Visionary director Bong Joon-ho once said that, about his award-winning film Parasite, that “we all live in the same country, called capitalism.” He was expressing the idea that the basic conflicts within capitalism, between rich and poor, appear no matter where you live. 

They Say Nothing Stays the Same, the first feature-length effort from director Joe Odagiri, explores a different type of conflict within capitalism – that of the all-encompassing push towards convenience and efficiency that could wipe away more traditional ideas and cultures. 

Odagiri explores this idea through the main character of the film, Toichi. Toichi is a humble boatman, largely isolated from the world around him, who ferries villagers from one side of the river to the other where a town awaits them. It’s through this simple action that the film finds itself in a contemplative, meditative state, showing through beautiful imagery and a masterful score by Tigran Hamsyan the simple life of this boatman. 

However, the two beasts of convenience and efficiency make their presence known as a bridge is set to be built near where Toichi crosses the river. There’s no doubt as to the value of the bridge – it will allow the villagers to cross over to the town with greater ease and in greater numbers, without needing to rely on a humble boatman like Toichi. Therein, of course, lays the central question that the film wrestles with. What, of our culture, of our traditions, do we need to sacrifice in order to gain convenience and efficiency? In our increasingly competitive lives, where structures and institutions are broken down and built back up to be better, faster, and stronger, do we have a need for a boatman like Toichi?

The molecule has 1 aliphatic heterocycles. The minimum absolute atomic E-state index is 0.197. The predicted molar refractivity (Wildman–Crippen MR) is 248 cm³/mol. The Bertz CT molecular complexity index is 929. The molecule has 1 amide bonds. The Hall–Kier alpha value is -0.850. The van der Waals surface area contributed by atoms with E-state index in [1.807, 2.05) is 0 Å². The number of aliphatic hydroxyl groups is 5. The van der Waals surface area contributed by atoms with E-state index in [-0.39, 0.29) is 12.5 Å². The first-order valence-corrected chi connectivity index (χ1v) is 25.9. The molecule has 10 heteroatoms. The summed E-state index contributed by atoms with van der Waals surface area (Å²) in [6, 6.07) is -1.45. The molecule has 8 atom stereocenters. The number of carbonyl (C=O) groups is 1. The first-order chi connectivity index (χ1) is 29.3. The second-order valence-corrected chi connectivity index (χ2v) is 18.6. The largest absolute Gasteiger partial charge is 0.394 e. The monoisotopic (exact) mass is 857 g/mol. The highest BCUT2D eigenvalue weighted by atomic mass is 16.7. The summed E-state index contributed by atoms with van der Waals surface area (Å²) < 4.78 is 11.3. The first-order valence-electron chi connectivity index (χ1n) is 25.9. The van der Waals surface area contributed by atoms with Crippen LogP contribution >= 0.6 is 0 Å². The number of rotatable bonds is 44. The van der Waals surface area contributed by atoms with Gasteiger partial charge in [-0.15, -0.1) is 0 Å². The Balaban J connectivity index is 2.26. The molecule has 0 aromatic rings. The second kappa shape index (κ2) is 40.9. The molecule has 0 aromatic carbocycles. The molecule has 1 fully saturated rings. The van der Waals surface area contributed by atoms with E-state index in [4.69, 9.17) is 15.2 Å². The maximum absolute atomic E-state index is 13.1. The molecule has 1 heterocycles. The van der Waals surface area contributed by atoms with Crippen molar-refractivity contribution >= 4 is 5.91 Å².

The film takes on these ideas as its beautiful imagery, shot wonderfully by Christopher Doyle, washes over the viewer. It’s easy to fall into a contemplative and meditative mood while viewing, watching Toichi cross the river, back and forth, over and over again, awash in calm blues and greens. 

The movie is not without fault – some tonal shifts feel unearned, and there seems to be some tension between the long stretches of quiet contemplation the movie starts with and the more intense scenes towards the end – but, all in all, this is an extremely strong feature-length debut from Joe Odagiri. 

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